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phil67rpg

breakout objects

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phil67rpg    443
I am brushing up on my c++ and object oriented programming skills. I just want to know if my objects are in the right order.
[code]
#include <iostream>

using namespace std;

class Breakout
{
private:
int bricks;
int paddle;
int ball;
public:
void draw_bricks();
void draw_paddle();
void draw_ball();
void move_ball();
void move_paddle();
void brick_collision();
void paddle_collision();
};

void Breakout::draw_bricks()
{
cout << "Draw Bricks" << endl;
}

void Breakout::draw_paddle()
{
cout << "Draw Paddle" << endl;
}

void Breakout::draw_ball()
{
cout << "Draw Ball" << endl;
}

void Breakout::move_ball()
{
cout << "Move Ball" << endl;
}

void Breakout::move_paddle()
{
cout << "Move Paddle" << endl;
}

void Breakout::brick_collision()
{
cout << "Brick Collision" << endl;
}

void Breakout::paddle_collision()
{
cout << "Paddle Collision" << endl;
}

int main()
{
Breakout bricks;
bricks.draw_bricks();
bricks.draw_paddle();
bricks.draw_ball();
bricks.move_ball();
bricks.move_paddle();
bricks.brick_collision();
bricks.paddle_collision();
return 0;
}
[/code]

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deathwearer    367
The object order doesn't matter. It's personal, put them in the order you find the most logical/important.

I tend to put the most important ones at the top. The most used one or the most critical one.

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BaneTrapper    1531
[quote name='phil67rpg' timestamp='1354855687' post='5007994']
[code]
int main()
{
Breakout bricks;
bricks.draw_bricks();
bricks.draw_paddle();
bricks.draw_ball();
bricks.move_ball();
bricks.move_paddle();
bricks.brick_collision();
bricks.paddle_collision();
return 0;
}
[/code]
[/quote]
What i want to ask is, if you call (bricks.move_ball(), bricks.move_paddle()) and then check collision and it turns "Oh they collided" next loop comes, you draw that wrong looking frame.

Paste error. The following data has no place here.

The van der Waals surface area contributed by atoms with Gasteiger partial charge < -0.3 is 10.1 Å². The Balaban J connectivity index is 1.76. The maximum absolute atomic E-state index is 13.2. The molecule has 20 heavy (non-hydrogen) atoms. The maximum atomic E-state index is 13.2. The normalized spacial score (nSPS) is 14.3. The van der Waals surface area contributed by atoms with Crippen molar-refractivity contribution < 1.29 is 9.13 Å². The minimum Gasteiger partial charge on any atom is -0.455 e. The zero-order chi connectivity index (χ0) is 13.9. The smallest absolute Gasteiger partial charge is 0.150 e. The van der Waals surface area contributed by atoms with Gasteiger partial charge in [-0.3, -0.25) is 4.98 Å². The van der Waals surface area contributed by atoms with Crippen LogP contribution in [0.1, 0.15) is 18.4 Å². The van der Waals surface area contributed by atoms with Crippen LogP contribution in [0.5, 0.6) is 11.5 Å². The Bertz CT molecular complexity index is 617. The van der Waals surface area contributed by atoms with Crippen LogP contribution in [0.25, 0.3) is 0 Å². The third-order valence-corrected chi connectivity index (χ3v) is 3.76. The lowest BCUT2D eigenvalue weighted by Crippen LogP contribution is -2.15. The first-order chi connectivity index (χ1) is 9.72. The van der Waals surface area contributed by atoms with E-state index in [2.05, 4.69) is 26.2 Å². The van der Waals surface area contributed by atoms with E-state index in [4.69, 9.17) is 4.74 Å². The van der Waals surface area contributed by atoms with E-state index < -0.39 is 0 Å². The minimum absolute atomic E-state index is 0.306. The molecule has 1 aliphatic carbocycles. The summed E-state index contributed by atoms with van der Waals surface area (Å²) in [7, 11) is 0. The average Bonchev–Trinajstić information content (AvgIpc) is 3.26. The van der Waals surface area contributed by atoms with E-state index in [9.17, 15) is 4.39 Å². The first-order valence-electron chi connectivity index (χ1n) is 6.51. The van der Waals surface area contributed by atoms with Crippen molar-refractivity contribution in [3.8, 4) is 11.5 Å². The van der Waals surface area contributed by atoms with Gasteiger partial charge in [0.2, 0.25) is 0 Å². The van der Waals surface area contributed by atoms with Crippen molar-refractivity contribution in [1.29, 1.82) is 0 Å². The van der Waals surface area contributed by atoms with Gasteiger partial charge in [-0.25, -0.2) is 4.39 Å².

With that code id put it like this
[code]
Breakout bricks;
bricks.move_ball();
bricks.move_paddle();
bricks.brick_collision();
bricks.paddle_collision();
bricks.draw_bricks();
bricks.draw_paddle();
bricks.draw_ball();
return 0;
[/code]

But it depends how your functions are made, in my code i make it this way
[code]
namespace en
{
enum
{
n_collision = 1,
y_collision = 2
};
};

void check_for_valid_position()
{
//Setup position for next movement for ball
int ball_new_x = ball_position_x + ball_velocity_x,
ball_new_y = ball_position_y + ball_velocity_y;

//Check if the balls new position is valid
if(check_collision(ball_new_x, ball_new_y) == en::y_collision)
// If the new position is invalid reverse ball_velocity x and y
{ /* bounce ball from the object */ }
else
// If the new position is valid, we apply it
{ ball_position_x = ball_new_x; ball_position_y = ball_new_y; }
}
[/code]
The reason behind this is so i don't split ball_move() and ball_collision().
For exzample :
ball_move() moves ball for 5 pixels
ball_colision() detects that's invalid, and ball_collision now most do ball_move() job(move the ball - 5 pixels). Edited by BaneTrapper

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alvaro    21247
[quote name='phil67rpg' timestamp='1354855687' post='5007994']
I just want to know if my objects are in the right order.
[/quote]

There is only one object in your code...

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BCullis    1955
Just to add on to what Alvaro is bringing up: you're not actually using Object Oriented programming. You've made a class, but it's just a container for strictly procedural code. Also, as your game doesn't loop, it'll be over immediately.

A helpful heuristic for object oriented design is the "paragraph model". If you were to sit down and write out how your game works (what the code does, or what happens while playing the game) you'd find that [i]most of the time[/i], your objects would be the nouns in the sentences, the verbs would be your object's methods, and adjectives define additional properties of your objects. As an example:

"When the [b]ball [/b][i]collides [/i]with the [b]paddle[/b], it [i]bounces [/i]back in the other direction"

Already I could make an argument for a ball class, a paddle class, and two methods for ball could be Ball::Collide() and Ball::Bounce(). Though my experience tells me that you could simplify the design and make Bounce() just an internal method call inside Collide() that defines how you react to a collision. Edited by BCullis

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